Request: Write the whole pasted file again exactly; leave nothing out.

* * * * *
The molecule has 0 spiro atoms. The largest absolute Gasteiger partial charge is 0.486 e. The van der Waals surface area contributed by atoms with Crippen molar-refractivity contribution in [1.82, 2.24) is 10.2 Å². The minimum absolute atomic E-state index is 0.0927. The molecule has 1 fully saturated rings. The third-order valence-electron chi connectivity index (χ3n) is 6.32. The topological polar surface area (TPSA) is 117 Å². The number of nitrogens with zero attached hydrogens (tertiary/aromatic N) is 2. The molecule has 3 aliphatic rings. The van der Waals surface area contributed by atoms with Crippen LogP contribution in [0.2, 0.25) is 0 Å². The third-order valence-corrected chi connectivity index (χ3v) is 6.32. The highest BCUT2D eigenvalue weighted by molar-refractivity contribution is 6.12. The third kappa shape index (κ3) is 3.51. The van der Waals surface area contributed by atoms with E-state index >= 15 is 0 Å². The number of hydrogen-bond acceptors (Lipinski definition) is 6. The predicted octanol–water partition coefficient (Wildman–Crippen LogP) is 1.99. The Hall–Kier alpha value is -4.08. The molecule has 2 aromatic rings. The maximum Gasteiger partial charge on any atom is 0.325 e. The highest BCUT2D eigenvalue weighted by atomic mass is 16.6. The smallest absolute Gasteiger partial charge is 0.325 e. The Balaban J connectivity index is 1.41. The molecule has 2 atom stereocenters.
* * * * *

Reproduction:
The molecule has 0 spiro atoms. The largest absolute Gasteiger partial charge is 0.486 e. The van der Waals surface area contributed by atoms with Crippen molar-refractivity contribution in [1.82, 2.24) is 10.2 Å². The minimum absolute atomic E-state index is 0.0927. The molecule has 1 fully saturated rings. The third-order valence-electron chi connectivity index (χ3n) is 6.32. The topological polar surface area (TPSA) is 117 Å². The number of nitrogens with zero attached hydrogens (tertiary/aromatic N) is 2. The molecule has 3 aliphatic rings. The van der Waals surface area contributed by atoms with Crippen LogP contribution in [0.2, 0.25) is 0 Å². The third-order valence-corrected chi connectivity index (χ3v) is 6.32. The highest BCUT2D eigenvalue weighted by molar-refractivity contribution is 6.12. The third kappa shape index (κ3) is 3.51. The van der Waals surface area contributed by atoms with E-state index >= 15 is 0 Å². The number of hydrogen-bond acceptors (Lipinski definition) is 6. The predicted octanol–water partition coefficient (Wildman–Crippen LogP) is 1.99. The Hall–Kier alpha value is -4.08. The molecule has 2 aromatic rings. The maximum Gasteiger partial charge on any atom is 0.325 e. The highest BCUT2D eigenvalue weighted by atomic mass is 16.6. The smallest absolute Gasteiger partial charge is 0.325 e. The Balaban J connectivity index is 1.41. The molecule has 2 atom stereocenters.